Copyright, and What it Does For Your Songs

Let’s clear up a few things regarding what copyright is and isn’t.


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Standard YouTube Copyright StatementThere are certain areas of the songwriting business that seem to be more based on myth than truth, where what people think they know is not quite on the mark. Copyright, and all of its related terms (mechanical rights, royalties, performing rights, and so on) is one of those areas. As a songwriter,  you need to know what’s right and what’s not.

For an example of the “myth” side of the equation, one needs to look no further than YouTube. The famous “I do not own this video” statement that many put in the “About” field of the video they’ve just illegally posted shows that there is a common belief that as long as you acknowledge that you don’t possess the copyright, you can pretty much do anything you want with it.

It’s similar to grabbing a bicycle from a kid on the street, and before pedalling away with it, you proclaim with a loud voice, “I do not own this bicycle, nor do I have rights to it”, after which you cycle down the street with it and offer it to someone on the corner.

Copyright is automatic upon the creation of any work, and does not even require you to place the copyright symbol (©) with your name and date on it. (Though that can be a good idea. Placing a copyright declaration on something you’ve created indicates to the world that you intend to defend your rights, and there can be value in that.)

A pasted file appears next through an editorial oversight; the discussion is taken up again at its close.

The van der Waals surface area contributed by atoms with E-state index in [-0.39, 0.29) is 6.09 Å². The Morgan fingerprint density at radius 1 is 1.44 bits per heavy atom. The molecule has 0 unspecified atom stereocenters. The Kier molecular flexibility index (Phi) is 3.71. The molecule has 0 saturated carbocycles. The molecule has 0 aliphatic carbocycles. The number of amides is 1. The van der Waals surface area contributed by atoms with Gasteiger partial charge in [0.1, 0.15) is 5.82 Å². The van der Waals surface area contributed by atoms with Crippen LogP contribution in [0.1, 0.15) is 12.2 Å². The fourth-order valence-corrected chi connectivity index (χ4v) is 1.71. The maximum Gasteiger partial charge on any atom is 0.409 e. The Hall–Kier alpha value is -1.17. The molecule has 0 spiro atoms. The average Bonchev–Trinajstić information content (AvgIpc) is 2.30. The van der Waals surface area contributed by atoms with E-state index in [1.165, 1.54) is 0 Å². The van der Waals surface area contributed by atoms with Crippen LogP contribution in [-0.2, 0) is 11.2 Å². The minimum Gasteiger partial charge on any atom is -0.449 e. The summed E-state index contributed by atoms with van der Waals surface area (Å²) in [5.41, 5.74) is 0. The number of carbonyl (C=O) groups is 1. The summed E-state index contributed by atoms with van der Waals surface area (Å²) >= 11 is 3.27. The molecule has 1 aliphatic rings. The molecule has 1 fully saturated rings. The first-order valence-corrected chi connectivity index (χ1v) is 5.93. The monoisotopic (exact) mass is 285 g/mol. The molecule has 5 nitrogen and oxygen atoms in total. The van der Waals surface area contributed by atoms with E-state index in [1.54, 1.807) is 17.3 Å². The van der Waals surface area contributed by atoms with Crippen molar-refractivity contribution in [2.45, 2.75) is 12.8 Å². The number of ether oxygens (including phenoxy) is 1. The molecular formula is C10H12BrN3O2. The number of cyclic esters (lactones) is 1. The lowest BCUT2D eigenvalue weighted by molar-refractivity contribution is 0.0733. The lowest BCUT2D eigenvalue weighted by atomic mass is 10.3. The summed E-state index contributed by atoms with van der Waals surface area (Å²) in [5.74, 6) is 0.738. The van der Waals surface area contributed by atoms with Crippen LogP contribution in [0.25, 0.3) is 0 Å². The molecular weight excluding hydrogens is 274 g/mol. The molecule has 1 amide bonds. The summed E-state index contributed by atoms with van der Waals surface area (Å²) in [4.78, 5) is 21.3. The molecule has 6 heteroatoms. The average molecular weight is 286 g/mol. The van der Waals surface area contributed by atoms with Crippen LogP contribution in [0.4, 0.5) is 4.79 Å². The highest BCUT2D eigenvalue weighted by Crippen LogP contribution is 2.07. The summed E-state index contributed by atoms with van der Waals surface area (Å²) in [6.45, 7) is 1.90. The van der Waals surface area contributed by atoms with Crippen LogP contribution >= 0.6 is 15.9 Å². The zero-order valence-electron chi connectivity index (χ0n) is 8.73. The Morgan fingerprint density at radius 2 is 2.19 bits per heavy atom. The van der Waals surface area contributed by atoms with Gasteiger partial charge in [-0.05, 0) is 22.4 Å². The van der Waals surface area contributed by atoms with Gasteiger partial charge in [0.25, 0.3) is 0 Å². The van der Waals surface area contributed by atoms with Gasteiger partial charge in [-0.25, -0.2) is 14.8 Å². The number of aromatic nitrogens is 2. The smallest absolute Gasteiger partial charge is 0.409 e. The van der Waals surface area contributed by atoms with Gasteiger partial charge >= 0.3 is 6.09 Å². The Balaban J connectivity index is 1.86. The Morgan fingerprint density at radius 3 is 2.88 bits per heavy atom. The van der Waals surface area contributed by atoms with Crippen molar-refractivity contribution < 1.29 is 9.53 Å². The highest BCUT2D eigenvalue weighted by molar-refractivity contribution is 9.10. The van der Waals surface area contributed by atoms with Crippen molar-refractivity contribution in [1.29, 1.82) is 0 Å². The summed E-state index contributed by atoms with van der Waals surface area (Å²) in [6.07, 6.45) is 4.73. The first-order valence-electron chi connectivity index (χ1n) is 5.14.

For a quick overview of what copyright can do for you and your songs, check out the following list:

  1. Copyright is automatic, once you’ve got something physical (disc, sheet music, etc.) with the music in it or on it; you do not need to apply for it. You do not even have to place the copyright symbol on it, though it is advised.
  2. Registering your copyright is the only reliable way to protect your music from being stolen or used without your permission. Contact your country’s copyright or intellectual property office. It costs anywhere from $35 to $50 in most countries. Several songs that are part of a collection can be registered together for one fee.
  3. “Poor man’s copyright” (i.e., mailing a copy of your music to yourself by registered mail and not opening the package) is unreliable, and has never held up in court. However, in that time period between registering your copyright and waiting for confirmation, it might be a good step to take.
  4. Ideas for songs are not protected by copyright. If you tell your friend about your good idea of convincing the United Nations General Assembly to sing your new song, “I Love the Guy On My Right”, you’ve got no claim if your friend goes ahead and does it before you do.
  5. Copyright can be shared by several people. If you and your 3 bandmates all co-write a song, you all own the entire copyright. That means that if you ever decide to go out on your own and record that song, you don’t need your bandmates’ permission. You are required, however, to share any royalties you ever make from the recording of the song with all copyright holders.
  6. Original melodies and lyrics are protected by copyright. Copyright protection expires 50 or 75 (depending on the country) after the death of the last remaining copyright holder, and then the melody and lyric passes into the “public domain.”
  7. Song titles are not protected by copyright.
  8. Chord progressions are not protected by copyright.
  9. There is no specific law that determines how similar a song is allowed to be to another one. That is determined by judges and lawyers in a court of law.
  10. If you want take a recording that is protected by copyright and use it as a sample in your song, you need the permission of the copyright holder.


Gary EwerWritten by Gary Ewer. Follow on Twitter.

Download “The Essential Secrets of Songwriting” 6-eBook Bundle, which includes sound samples, a glossary of terms, and a discography of all songs discussed.

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